A year after being released from prison in Libya, where courts had accused them infecting children with HIV, five nurses face tough living at home.
By Michael J. Jordan |
Correspondent of The Christian Science Monitor
from the November 19, 2008 edition
SOFIA, BULGARIA – For eight years, five Bulgarian nurses were locked in a Libyan prison, accused of intentionally infecting 426 Libyan children with HIV, and dreaming of the day they would get released and expose the charges as fraudulent.
But that day came and went more than a year ago, and now the nurses find themselves facing an increasingly stark reality as they adjust to life back in Bulgaria.
While they’re working with the producers of the Oscar-nominated “Hotel Rwanda” to make a film based on their story, the real life version has had anything but a Hollywood ending.
Although prominent Libyan authorities admitted that the nurses were tortured into confessing, some Bulgarians still believe that the nurses are guilty. Others view them as opportunistic, and trying to exploit their situation for unreasonable compensation. In reality, many of the nurses now say they’re struggling to make ends meet.
“I’m very disappointed in humankind,” says Valentina Siropulo, one of the nurses who has returned to the hospital she worked in before traveling to Libya. “Not only because of the way we were treated in Libya, but also the extreme negative reactions here in Bulgaria.”
From the outset of their detainment, Bulgarian officials did not portray the nurses’ arrest as a human rights violation, even as scores of Western medical professionals presented evidence that the Libyan hospital system was to blame. Instead, Bulgarian officials treated the nurses as citizens who had committed a crime abroad and should be extradited, and tried domestically.
“[The Bulgarian government] framed it as a question of international justice, not whether they were guilty,” says Ruslan Stefanov, an analyst at the Center for the Study of Democracy in Sofia. “So many Bulgarians were not convinced of their innocence. And now that the nurses are back, some see them as ungrateful.”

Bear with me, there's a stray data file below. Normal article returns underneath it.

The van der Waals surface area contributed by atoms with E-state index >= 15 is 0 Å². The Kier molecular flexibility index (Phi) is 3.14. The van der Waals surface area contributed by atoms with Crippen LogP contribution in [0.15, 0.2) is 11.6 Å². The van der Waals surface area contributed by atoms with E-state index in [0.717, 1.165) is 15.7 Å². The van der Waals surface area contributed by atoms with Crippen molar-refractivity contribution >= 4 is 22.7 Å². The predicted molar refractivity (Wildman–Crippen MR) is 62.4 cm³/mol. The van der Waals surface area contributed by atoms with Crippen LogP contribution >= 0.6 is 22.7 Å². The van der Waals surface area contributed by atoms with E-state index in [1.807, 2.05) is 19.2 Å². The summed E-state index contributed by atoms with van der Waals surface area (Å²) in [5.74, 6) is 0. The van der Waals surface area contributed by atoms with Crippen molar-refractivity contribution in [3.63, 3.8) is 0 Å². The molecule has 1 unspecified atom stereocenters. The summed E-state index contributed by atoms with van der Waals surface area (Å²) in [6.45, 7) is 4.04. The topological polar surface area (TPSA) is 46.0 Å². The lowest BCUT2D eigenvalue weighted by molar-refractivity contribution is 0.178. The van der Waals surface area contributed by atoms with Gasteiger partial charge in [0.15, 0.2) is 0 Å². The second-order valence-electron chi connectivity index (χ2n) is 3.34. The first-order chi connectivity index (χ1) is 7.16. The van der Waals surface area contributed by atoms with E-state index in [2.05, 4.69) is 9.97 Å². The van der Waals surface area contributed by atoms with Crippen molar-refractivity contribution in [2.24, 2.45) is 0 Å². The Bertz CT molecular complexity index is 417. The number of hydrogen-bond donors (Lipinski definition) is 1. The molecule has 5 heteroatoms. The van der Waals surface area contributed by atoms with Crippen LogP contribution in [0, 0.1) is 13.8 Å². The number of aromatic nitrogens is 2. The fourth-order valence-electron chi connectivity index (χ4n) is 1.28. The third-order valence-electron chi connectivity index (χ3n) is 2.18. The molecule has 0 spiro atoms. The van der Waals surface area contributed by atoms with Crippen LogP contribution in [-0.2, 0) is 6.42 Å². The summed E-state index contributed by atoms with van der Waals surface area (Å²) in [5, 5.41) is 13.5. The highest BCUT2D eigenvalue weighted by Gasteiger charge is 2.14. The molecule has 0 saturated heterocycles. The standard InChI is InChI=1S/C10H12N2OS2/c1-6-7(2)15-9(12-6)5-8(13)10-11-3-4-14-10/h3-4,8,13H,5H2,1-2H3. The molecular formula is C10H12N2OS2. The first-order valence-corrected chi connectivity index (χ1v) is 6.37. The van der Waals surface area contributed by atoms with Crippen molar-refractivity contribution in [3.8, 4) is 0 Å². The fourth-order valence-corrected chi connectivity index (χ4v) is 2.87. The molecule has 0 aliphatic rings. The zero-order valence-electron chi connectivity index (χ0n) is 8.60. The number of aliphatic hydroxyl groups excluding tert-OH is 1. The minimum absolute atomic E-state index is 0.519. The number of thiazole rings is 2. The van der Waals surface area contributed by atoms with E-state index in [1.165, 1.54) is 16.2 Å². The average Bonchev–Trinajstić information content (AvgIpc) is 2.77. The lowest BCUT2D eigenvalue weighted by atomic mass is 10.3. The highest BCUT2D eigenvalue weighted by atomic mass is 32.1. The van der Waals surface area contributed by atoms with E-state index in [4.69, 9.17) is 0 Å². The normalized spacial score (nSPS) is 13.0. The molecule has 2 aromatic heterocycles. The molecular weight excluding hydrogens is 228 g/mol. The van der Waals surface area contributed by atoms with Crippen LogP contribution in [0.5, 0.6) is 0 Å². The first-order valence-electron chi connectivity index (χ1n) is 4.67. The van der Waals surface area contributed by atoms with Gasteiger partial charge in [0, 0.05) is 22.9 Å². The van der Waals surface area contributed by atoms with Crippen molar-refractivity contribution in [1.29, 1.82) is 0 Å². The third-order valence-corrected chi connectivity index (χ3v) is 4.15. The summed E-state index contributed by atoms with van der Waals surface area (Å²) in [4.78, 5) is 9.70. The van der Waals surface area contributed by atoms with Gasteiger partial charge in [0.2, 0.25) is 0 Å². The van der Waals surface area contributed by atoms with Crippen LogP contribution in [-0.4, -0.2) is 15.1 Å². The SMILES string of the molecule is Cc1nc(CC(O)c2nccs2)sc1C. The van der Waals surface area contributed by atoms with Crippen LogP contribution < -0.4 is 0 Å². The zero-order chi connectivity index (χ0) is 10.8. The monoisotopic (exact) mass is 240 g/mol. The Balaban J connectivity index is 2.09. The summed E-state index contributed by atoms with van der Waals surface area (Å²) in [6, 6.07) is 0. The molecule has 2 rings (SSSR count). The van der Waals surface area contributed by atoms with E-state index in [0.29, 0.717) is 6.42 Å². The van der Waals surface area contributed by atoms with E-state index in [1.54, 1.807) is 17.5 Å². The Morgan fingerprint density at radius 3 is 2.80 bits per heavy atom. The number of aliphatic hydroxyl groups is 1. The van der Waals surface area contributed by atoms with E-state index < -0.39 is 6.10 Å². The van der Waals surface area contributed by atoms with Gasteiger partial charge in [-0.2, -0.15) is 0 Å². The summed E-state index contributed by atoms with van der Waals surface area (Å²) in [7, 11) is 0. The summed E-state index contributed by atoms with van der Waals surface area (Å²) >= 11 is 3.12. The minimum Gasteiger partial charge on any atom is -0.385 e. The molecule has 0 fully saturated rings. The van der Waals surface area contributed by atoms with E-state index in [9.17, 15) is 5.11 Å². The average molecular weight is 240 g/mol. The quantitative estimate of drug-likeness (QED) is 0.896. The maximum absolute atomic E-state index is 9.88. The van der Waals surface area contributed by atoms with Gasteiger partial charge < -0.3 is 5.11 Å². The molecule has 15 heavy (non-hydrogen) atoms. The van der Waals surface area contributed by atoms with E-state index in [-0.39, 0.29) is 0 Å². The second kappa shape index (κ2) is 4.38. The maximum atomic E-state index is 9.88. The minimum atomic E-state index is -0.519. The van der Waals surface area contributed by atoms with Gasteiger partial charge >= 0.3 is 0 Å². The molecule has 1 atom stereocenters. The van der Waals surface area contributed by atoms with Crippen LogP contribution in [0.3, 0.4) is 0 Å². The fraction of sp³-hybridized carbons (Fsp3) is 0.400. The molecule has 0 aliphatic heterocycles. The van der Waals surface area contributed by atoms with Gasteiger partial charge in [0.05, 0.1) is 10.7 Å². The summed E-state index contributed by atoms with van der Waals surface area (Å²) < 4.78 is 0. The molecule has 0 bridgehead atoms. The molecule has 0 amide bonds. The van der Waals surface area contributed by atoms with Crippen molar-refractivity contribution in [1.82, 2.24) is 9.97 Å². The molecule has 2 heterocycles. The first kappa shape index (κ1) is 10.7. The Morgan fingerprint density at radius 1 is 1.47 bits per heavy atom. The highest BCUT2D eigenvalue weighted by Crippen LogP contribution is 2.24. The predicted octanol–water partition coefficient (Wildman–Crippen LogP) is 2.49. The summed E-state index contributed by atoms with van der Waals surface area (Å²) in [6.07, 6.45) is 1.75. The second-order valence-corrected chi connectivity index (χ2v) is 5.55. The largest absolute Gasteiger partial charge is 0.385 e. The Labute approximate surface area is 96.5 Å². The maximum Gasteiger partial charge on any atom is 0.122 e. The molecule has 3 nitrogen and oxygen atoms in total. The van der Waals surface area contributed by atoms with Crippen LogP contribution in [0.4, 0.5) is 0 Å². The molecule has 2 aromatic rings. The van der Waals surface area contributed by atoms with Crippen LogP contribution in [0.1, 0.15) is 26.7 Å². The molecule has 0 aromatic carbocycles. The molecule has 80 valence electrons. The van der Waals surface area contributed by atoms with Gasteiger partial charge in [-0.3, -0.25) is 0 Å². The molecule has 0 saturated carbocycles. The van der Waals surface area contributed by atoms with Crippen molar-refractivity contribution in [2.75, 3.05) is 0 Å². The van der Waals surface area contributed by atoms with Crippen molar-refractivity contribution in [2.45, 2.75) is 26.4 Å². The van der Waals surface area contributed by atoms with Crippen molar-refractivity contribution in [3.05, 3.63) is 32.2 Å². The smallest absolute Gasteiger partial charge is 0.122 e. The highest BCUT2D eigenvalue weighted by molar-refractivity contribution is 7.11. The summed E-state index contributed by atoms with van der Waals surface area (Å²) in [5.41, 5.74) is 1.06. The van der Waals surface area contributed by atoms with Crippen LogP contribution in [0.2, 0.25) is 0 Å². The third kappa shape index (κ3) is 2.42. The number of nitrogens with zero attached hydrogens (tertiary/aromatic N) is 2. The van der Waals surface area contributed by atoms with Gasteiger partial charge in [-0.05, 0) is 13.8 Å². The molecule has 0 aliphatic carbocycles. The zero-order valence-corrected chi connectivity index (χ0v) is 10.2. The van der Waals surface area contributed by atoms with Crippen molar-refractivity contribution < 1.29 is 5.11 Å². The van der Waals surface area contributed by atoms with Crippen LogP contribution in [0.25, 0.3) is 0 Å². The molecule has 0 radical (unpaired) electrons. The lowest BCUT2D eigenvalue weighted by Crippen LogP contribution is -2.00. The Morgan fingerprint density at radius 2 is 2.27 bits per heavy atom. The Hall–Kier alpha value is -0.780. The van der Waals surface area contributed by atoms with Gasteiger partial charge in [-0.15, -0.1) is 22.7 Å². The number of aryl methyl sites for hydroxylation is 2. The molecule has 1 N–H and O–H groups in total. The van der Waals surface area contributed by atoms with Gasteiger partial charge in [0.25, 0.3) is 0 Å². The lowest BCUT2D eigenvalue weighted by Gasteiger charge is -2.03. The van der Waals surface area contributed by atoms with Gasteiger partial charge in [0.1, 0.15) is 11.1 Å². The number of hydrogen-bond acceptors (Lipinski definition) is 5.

The quintet is still working to clear their names and pressing the United Nations Human Rights Commission for compensation from Libya.
Due to bureaucratic policy, the nurses even lost their government healthcare. Bulgarians must pay an annual fee for healthcare every year, which the nurses did not pay while they were in prison.
As a result, they’re now required to pay more than 10 years’ payments that they missed before they can have access to healthcare. To date, the government has been unwilling to bend the rules for them.
Although a mobile phone company provided the nurses with modest apartments and mobile phones, some Bulgarians now use these small gains as cause for attack.
“How many millions did Bulgaria spend to protect them in Libya, and now they attack the government?” Says a woman in Sofia who asked only to be named as Kalinka. “Besides, they volunteered to go there!”
The nurses were released in July 2007 after the European Union paid $400 million in compensation to the AIDS victims’ families as part of a French-brokered deal. Within an hour of touching down in Sofia, the nurses were pardoned.
Less than a month later, Muammar Gaddafi’s son, Saif al-Islam, appeared on Al Jazeera and admitted that the nurses were indeed innocent.
Nevertheless, life remains challenging for the nurses.
Kristiyana Vulcheva was highly outspoken about their case when she returned, but after more than a year of legal battles and public skepticism, she’s reluctant to even speak with reporters over the phone.
“It’s not too much to ask for: just healthcare after spending eight years in prison,” says Ms. Vulcheva. Within minutes of speaking, though, she cut the conversation short, explaining, “I’ll get very angry. And I want to keep my health.”
Among the other nurses, one ran for public office and lost. Another recently divorced, her marriage reportedly strained by the eight years apart from her husband. Ashraf al-Hadjudj, a Palestinian internist who was imprisoned with the nurses, received Bulgarian citizenship after their release and has since married a Bulgarian woman. But in Sofia, he’s been unable to get a hospital job and now works in a “1 euro” shop.
Still, some Bulgarians remain empathetic to the nurses.
“They were victims there, and now victims in their own country,” says Vera Gotzeva, a magazine editor in Sofia. “But it’s worse here, I think, because they’ve also lost their identity and anonymity.”
In the meantime, the nurses say they’re hoping to give back by working with a French foundation that helps Bulgarian orphans.
While the outcome of their legal battles remains uncertain, Siropulo hopes the film based on their ordeal will clear their names.
“This film would help the world understand our pain,” she says. “The more people in Bulgaria and in the world who realize this, the more likely it is such a thing will never happen again.”